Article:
We believe such a community already exists, although in a dormant and atomized form. Add the right catalysts, though, and we think this latent society could awaken to create an innovative non-profit network — a social web of enormous value to the people who already belong to it, and to those who choose to join. (It also might provide a new business model for certain kinds of journalism.)
The National Geographic Society was founded in 1888 for the “increase and diffusion of geographic knowledge.” By 1988 — the Society’s centennial — membership had peaked at more than 10 million people. Each one of those members paid annual dues that entitled them to a monthly copy of the Society’s official journal — National Geographic magazine. Today, though, fewer than five million people receive the Magazine in English — a dramatic drop in circulation that’s expected to continue. (National Geographic is now published in 31 local language editions which add another two million-plus people to the audience.) This nosedive is obviously bad news for the Society. But we also think it offers a fleeting opportunity….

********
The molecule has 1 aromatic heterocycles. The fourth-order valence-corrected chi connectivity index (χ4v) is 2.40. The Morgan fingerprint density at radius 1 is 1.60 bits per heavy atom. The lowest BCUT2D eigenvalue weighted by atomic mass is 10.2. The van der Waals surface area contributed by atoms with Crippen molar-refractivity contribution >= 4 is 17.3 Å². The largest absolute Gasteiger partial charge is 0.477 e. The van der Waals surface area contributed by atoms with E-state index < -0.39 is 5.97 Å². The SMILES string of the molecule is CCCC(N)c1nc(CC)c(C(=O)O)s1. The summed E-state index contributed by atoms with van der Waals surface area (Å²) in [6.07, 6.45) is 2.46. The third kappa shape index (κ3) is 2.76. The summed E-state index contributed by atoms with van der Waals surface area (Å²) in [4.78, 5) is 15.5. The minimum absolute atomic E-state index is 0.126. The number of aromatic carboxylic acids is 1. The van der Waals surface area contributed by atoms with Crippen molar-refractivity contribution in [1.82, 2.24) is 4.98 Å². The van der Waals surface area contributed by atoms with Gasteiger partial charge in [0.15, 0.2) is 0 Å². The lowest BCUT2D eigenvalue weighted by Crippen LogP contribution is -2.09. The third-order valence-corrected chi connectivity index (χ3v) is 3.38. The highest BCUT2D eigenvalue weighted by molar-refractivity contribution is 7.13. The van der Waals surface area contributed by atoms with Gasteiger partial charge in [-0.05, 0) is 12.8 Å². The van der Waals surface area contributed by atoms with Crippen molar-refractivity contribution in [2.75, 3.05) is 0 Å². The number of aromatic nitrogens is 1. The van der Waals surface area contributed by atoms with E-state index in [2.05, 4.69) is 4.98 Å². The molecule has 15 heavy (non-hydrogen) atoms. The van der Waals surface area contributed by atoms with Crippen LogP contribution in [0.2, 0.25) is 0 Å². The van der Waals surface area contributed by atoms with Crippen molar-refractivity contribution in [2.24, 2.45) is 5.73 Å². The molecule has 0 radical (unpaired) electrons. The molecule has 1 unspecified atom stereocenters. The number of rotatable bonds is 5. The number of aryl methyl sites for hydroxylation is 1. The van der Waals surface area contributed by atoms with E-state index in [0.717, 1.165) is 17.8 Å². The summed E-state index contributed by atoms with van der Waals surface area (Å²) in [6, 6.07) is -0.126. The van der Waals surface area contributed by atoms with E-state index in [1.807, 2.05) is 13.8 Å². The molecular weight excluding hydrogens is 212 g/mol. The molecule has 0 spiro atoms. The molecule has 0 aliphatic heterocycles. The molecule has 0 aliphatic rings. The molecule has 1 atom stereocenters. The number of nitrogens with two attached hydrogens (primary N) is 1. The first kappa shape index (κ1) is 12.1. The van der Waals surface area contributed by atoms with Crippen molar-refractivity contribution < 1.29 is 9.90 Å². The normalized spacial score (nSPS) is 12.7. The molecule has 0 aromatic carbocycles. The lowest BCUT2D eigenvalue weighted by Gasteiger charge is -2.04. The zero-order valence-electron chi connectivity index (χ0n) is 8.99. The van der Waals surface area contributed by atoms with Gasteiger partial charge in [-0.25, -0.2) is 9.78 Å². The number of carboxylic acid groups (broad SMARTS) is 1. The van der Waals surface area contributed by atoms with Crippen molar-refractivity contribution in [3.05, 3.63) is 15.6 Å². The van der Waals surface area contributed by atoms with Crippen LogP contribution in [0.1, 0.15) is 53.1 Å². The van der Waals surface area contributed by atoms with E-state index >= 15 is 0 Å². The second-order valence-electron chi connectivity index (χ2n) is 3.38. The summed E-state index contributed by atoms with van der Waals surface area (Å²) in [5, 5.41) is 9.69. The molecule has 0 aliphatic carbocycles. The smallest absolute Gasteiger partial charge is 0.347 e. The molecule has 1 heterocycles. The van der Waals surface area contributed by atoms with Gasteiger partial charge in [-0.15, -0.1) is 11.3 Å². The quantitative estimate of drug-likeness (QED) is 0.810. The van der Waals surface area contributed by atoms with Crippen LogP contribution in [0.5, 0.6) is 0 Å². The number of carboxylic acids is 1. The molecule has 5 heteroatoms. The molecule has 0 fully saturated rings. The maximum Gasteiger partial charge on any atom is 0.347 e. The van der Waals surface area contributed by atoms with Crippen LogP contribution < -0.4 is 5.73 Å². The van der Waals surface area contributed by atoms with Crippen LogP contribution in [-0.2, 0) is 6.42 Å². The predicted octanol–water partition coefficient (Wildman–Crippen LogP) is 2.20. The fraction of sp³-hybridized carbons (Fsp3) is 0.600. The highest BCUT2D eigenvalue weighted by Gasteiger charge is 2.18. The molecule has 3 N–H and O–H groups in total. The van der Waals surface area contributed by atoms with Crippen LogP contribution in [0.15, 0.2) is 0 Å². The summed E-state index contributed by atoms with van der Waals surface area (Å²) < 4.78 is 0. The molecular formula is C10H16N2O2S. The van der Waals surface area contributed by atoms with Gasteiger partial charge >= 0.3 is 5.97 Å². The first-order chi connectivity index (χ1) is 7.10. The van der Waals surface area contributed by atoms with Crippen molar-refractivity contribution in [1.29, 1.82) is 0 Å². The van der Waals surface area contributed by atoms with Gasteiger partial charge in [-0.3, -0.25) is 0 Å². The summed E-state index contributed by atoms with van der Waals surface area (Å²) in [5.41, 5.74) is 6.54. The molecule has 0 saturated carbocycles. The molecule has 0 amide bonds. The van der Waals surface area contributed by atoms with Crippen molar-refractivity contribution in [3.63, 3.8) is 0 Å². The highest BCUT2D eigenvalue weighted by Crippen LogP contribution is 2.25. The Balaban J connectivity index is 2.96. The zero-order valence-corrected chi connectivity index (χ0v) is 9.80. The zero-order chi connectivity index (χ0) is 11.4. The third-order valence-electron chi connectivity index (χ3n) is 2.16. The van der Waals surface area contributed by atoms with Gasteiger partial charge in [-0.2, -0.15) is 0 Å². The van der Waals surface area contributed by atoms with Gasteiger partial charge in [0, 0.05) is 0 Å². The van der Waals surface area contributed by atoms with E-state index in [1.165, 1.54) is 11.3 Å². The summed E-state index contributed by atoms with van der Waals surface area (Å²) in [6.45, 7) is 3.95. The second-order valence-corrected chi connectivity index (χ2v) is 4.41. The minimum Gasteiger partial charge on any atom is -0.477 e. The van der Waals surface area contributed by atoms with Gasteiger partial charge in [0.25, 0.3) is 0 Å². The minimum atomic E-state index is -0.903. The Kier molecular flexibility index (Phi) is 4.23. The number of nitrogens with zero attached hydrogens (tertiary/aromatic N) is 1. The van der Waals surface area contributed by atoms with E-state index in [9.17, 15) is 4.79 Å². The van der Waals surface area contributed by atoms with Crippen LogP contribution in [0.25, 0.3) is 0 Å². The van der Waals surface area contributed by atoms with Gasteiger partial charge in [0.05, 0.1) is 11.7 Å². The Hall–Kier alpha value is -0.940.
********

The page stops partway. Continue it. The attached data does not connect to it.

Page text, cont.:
Each month, almost five million people still pay attention to National Geographic. The opportunity to address such a huge crowd is rare — a gift, really — in a world buzzing with distractions. One person — NGM’s Editor in Chief — has the privilege and responsibility of addressing this enormous audience each month via his one-page Editor’s Note. From this virtual podium, strategically positioned at the front of the Magazine, he has the chance to inform, inspire, and lead. The question is: With almost five million people listening, what is he saying? What could he be saying? More to the point: What would you say?